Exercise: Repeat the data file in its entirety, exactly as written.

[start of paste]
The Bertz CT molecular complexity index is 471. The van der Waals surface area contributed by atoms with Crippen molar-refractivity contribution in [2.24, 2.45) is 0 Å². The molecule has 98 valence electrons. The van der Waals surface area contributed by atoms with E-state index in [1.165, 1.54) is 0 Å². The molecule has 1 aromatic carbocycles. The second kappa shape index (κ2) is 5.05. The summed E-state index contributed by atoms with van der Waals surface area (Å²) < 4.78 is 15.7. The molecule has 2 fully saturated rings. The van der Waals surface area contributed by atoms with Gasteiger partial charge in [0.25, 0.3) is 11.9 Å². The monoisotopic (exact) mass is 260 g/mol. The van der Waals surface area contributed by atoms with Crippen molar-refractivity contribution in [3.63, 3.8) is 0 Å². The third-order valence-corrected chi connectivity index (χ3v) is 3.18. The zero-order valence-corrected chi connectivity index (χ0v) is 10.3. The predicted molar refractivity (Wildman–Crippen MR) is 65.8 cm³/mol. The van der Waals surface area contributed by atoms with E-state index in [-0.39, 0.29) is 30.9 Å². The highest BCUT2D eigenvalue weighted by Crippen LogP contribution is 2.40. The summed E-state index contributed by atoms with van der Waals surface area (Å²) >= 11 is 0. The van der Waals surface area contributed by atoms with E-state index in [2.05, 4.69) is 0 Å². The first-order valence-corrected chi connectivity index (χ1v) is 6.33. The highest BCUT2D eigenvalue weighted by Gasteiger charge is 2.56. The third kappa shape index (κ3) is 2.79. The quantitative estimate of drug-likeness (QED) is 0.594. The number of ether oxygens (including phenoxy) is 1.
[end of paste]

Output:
The Bertz CT molecular complexity index is 471. The van der Waals surface area contributed by atoms with Crippen molar-refractivity contribution in [2.24, 2.45) is 0 Å². The molecule has 98 valence electrons. The van der Waals surface area contributed by atoms with E-state index in [1.165, 1.54) is 0 Å². The molecule has 1 aromatic carbocycles. The second kappa shape index (κ2) is 5.05. The summed E-state index contributed by atoms with van der Waals surface area (Å²) < 4.78 is 15.7. The molecule has 2 fully saturated rings. The van der Waals surface area contributed by atoms with Gasteiger partial charge in [0.25, 0.3) is 11.9 Å². The monoisotopic (exact) mass is 260 g/mol. The van der Waals surface area contributed by atoms with Crippen molar-refractivity contribution in [3.63, 3.8) is 0 Å². The third-order valence-corrected chi connectivity index (χ3v) is 3.18. The zero-order valence-corrected chi connectivity index (χ0v) is 10.3. The predicted molar refractivity (Wildman–Crippen MR) is 65.8 cm³/mol. The van der Waals surface area contributed by atoms with E-state index in [-0.39, 0.29) is 30.9 Å². The highest BCUT2D eigenvalue weighted by Crippen LogP contribution is 2.40. The summed E-state index contributed by atoms with van der Waals surface area (Å²) >= 11 is 0. The van der Waals surface area contributed by atoms with E-state index in [2.05, 4.69) is 0 Å². The first-order valence-corrected chi connectivity index (χ1v) is 6.33. The highest BCUT2D eigenvalue weighted by Gasteiger charge is 2.56. The third kappa shape index (κ3) is 2.79. The quantitative estimate of drug-likeness (QED) is 0.594. The number of ether oxygens (including phenoxy) is 1.